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Results for search "Dieting To Lose Weight".

18 Jun

Traditional Diet Gets Rid of More Fat Tissue Than Intermittent Fasting, Study Finds

Traditional calorie-cutting diet works better than intermittent fasting for both weight and fat loss, researchers say.

Health News Results - 79

Pandemic Curbed Kids' Efforts to Lose Excess Weight

A new study is highlighting yet another consequence of the COVID-19 pandemic: It has likely made it even harder for kids with obesity to manage their weight.

The findings, researchers said, are no surprise. Many adults, faced with normal life being upended during the pandemic, have seen changes on the bath...

Diet Drinks May Thwart Efforts to Lose Weight

Trying to slim down? Diet drinks aren't likely to help, researchers warn.

And those containing the artificial sweetener sucralose may even increase food cravings and appetite in women and people who are obese, according to a University of Southern California study.

"There...

MIND Diet May Guard Against Alzheimer's

WEDNESDAY, Sept. 29, 2021 (HealthDay News) - - The MIND diet may help older people ward off Alzheimer's disease, a new study finds.

Developed by the late Martha Clare Morris, who was a Rush University nutritional epidemiologist, and her colleagues, the MIND diet is a hybrid of the Mediterranean and DASH diets.

People in the study who followed the MIND diet even later in life did not...

Intermittent Fasting Can Cut Your Risk of Diabetes, Heart Disease

In terms of healthy eating, timing is everything.

That's the word from researchers who claim the time of day that you eat may be just as important for your health as what you eat.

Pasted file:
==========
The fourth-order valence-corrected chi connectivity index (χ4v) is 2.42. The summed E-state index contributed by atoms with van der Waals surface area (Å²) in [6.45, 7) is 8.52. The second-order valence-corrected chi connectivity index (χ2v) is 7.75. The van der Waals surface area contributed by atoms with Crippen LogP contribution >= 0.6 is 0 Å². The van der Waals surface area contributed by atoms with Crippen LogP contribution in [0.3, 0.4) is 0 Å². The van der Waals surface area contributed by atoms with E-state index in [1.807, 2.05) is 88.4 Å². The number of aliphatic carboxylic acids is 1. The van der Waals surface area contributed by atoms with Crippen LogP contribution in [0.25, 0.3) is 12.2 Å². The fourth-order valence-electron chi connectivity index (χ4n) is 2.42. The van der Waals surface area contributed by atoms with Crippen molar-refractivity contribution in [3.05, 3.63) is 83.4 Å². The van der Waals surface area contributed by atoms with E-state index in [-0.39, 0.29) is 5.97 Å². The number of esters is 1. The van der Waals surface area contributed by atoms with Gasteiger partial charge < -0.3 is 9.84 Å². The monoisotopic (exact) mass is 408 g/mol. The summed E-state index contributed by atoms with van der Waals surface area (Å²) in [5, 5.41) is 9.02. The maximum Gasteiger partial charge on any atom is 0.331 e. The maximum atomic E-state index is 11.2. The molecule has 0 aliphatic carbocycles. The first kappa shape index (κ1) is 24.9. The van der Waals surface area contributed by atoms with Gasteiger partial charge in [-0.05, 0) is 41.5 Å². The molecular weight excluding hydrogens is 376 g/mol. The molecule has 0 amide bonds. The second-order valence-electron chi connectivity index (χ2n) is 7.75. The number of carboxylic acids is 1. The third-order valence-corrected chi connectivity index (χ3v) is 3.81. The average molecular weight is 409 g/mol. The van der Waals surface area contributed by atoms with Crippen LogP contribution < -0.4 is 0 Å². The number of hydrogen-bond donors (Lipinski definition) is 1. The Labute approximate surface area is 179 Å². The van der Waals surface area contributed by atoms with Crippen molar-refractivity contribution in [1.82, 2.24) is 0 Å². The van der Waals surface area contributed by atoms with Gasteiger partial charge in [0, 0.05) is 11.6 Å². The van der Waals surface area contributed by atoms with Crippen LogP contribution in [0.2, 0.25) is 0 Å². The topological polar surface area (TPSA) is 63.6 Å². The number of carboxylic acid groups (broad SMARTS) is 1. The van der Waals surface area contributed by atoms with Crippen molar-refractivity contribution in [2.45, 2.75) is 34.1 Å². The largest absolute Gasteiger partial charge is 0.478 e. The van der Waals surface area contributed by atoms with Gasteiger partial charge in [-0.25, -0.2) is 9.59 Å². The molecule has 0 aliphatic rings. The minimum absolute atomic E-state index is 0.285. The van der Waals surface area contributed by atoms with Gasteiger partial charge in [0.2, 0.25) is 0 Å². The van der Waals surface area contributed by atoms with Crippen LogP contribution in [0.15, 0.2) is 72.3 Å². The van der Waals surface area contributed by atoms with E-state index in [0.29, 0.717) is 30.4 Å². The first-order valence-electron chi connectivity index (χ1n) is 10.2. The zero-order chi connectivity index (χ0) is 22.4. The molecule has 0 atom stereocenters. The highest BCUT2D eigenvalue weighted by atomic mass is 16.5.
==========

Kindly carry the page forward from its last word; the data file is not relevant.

Having your meals in a consistent window of 8 to 10 hours may help prevent and manage chronic diseases such as diabetes and heart disease, according to the authors of a new study published online Sept. 22...

Better Diet, More Exercise Equals Better Blood Pressure

People with high blood pressure that doesn't respond to treatment may have more success by following the DASH diet and joining a supervised diet and exercise program, a new study suggests.

DASH is short for Dietary Approaches to Stop Hypertension — a regimen rich in fruits, vegetables, low-fat dairy products and limited salt.

Duke University researchers found it can help people wi...

Getting Healthy After Heart Attack Could Add Over 7 Years to Life

Heart attack survivors could gain more than seven healthy years of life if they take the right medications and improve their lifestyle, new research estimates.

Unfortunately, studies have found, heart attack survivors rarely get optimal control over their risk factors.

The new research echoes that evidence: Of more than 3,200 patients, only 2% had their blood pressure, cholesterol a...

Try These 3 Tips to Lose Those Pandemic Pounds

If you're like many people, your waistline has expanded during the pandemic.

"The world shut down," said Heather Tressler, a registered dietitian at the Penn State Celiac Clinic at Penn State Health's Milton S. Hershey Medical Center. "Maybe you didn't change what you ate, but you became less active."

Lately, Tressler says she's seeing patients -- adults and children -- who have ga...

Just 250 Fewer Calories Per Day Brings Big Health Rewards for Obese Seniors

Seniors, it may be easier than you think to undo the damage of decades of bad eating and precious little exercise.

New research shows that cutting just 250 calories a day and exercising moderately could lead to not only weight loss but improved vascular health in older obese adults.

These lifestyle changes may help offset age-related increases in aortic stiffness, which is a measure...